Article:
Difference between revisions of "African American Oral History"
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== Websites ==
== Websites ==
Revision as of 01:39, 22 October 2013
Benefits of Oral history
- "First-Person Narratives of the American South" is a collection of diaries, autobiographies, memoirs, travel accounts, and ex-slave narratives written by Southerners. The majority of materials in this collection are written by those Southerners whose voices were less prominent in their time, including African Americans, women, enlisted men, laborers, and Native Americans (Documenting the American South)
- "North American Slave Narratives" collects books and articles that document the individual and collective story of African Americans struggling for freedom and human rights in the eighteenth, nineteenth, and early twentieth centuries. This collection includes all the existing autobiographical narratives of fugitive and former slaves published as broadsides, pamphlets, or books in English up to 1920. Also included are many of the biographies of fugitive and former slaves and some significant fictionalized slave narratives published in English before 1920. (Documenting the American South)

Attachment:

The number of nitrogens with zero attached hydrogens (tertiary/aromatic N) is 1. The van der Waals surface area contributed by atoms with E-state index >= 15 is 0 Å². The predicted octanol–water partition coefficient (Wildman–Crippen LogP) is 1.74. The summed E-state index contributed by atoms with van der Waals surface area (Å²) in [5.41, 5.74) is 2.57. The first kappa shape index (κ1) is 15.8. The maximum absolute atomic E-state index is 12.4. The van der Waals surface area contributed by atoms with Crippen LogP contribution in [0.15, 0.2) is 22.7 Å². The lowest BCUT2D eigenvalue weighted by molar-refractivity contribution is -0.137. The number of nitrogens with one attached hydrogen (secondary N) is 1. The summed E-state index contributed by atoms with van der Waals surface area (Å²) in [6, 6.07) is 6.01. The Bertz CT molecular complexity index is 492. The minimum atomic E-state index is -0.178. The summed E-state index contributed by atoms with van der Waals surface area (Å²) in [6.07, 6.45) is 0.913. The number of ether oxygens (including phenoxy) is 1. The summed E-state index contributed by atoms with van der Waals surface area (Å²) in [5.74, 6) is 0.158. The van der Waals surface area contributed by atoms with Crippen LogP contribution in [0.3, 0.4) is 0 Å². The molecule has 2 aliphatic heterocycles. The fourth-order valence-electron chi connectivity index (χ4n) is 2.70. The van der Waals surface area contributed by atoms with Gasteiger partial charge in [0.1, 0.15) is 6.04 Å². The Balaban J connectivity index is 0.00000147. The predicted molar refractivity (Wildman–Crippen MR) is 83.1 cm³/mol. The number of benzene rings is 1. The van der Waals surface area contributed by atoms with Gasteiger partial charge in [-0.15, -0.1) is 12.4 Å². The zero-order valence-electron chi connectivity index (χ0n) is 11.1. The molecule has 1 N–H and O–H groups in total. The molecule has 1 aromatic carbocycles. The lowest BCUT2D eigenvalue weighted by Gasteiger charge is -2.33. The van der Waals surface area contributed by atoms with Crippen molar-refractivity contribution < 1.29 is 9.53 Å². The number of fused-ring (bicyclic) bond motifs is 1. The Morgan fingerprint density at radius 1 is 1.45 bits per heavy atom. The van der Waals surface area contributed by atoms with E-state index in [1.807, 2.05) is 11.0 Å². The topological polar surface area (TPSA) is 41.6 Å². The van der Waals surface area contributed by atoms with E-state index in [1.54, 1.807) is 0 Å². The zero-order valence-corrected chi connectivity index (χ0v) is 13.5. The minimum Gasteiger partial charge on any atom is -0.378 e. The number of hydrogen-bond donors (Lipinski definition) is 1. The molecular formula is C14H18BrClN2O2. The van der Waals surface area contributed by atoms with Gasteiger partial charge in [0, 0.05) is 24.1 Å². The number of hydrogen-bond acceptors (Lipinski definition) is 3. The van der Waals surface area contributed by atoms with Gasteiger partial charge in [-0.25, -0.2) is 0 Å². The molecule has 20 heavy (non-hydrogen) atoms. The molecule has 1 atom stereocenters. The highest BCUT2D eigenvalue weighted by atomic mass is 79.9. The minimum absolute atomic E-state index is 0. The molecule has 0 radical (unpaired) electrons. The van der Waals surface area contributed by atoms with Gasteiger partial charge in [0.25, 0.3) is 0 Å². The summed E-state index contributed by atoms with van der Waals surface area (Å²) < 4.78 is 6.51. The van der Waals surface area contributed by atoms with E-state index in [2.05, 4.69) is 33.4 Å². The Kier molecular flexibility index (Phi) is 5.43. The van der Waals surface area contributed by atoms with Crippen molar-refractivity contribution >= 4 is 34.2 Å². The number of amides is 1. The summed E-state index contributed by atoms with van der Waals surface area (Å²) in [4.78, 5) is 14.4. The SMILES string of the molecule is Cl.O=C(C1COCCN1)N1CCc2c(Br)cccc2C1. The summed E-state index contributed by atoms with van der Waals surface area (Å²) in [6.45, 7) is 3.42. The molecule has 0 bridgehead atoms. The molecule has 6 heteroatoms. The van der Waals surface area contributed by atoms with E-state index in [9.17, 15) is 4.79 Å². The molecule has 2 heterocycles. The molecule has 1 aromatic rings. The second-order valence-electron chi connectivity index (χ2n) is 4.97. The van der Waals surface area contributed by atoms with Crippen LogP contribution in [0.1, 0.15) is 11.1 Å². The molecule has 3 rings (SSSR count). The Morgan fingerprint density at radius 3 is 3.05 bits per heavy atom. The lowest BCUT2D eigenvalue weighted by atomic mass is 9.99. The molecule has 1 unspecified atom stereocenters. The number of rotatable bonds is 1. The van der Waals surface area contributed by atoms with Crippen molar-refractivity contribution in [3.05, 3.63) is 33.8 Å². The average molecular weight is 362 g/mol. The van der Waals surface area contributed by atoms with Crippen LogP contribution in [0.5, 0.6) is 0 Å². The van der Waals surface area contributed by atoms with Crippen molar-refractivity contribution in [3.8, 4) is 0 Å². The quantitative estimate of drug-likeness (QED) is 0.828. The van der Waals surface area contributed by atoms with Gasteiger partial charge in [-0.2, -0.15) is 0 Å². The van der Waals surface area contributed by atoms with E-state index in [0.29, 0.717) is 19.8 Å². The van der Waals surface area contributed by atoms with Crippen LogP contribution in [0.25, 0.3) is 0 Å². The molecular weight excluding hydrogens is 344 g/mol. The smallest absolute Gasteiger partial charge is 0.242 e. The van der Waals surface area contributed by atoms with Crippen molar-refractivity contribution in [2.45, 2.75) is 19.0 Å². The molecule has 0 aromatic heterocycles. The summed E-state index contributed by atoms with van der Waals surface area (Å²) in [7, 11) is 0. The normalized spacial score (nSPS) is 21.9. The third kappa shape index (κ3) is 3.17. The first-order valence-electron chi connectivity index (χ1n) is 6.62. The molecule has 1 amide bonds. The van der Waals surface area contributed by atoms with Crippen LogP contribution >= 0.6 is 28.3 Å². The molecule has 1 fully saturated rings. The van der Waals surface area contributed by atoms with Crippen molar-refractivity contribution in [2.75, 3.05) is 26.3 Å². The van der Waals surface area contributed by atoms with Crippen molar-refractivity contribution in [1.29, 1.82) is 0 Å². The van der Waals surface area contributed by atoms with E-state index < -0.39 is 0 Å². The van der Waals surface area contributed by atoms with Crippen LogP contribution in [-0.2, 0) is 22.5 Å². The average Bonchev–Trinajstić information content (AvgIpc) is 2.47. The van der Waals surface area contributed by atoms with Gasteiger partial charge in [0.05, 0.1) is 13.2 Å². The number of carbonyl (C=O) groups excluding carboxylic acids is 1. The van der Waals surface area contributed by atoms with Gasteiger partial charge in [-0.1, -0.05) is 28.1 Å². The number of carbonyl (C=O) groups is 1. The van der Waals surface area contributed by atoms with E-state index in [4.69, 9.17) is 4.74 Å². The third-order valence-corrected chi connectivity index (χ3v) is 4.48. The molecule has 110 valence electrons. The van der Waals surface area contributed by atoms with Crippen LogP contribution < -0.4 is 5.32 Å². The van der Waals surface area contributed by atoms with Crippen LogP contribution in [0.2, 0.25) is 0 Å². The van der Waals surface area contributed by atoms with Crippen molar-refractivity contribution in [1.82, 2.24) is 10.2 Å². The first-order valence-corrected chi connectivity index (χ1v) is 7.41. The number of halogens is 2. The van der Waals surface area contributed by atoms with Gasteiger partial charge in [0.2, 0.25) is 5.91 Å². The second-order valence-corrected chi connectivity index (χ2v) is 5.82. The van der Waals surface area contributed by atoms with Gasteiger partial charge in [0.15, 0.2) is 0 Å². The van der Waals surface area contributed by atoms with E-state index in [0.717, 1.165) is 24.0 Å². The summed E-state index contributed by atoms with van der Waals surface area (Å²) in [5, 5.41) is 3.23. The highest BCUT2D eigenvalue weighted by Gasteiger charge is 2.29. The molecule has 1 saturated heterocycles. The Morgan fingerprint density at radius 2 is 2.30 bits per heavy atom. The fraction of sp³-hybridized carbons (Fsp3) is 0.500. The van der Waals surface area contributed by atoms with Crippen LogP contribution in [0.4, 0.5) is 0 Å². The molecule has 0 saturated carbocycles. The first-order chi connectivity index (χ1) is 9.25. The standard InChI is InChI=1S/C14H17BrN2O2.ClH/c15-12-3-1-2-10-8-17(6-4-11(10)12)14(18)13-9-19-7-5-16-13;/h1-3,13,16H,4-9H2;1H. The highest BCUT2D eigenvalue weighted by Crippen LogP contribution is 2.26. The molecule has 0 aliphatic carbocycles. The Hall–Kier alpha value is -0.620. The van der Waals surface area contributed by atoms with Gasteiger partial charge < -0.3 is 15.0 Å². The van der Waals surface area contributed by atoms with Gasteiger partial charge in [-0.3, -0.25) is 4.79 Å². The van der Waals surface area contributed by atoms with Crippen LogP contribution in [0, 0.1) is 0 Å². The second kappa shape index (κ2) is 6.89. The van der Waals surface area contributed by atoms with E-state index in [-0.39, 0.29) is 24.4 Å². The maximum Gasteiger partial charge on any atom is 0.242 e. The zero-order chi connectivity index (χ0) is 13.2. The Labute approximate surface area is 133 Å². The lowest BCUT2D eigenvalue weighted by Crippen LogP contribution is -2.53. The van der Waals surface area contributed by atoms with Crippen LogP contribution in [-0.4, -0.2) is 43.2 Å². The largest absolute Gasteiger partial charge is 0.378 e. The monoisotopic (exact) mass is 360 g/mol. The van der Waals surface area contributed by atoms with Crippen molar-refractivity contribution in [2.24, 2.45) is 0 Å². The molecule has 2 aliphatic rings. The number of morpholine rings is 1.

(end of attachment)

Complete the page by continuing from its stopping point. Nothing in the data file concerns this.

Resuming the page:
Oral History Projects
WPA Slave Narratives
- Born in Slavery: Slave Narratives from the Federal Writers' Project, 1936-1938 contains more than 2,300 first-person accounts of slavery and 500 black-and-white photographs of former slaves
- In the 1930s, the Works Progress Administration sponsored a Federal Writers' Project dedicated to chronicling the experience of slavery as remembered by former slaves. African-American men and women born into slavery were interviewed. Their stories were recorded and transcribed. See WPA Slave Narratives (PBS)
- The Slave Narrative Narratives of slavery recounted the personal experiences of ante-bellum African Americans who had escaped from slavery and found their way to safety in the North.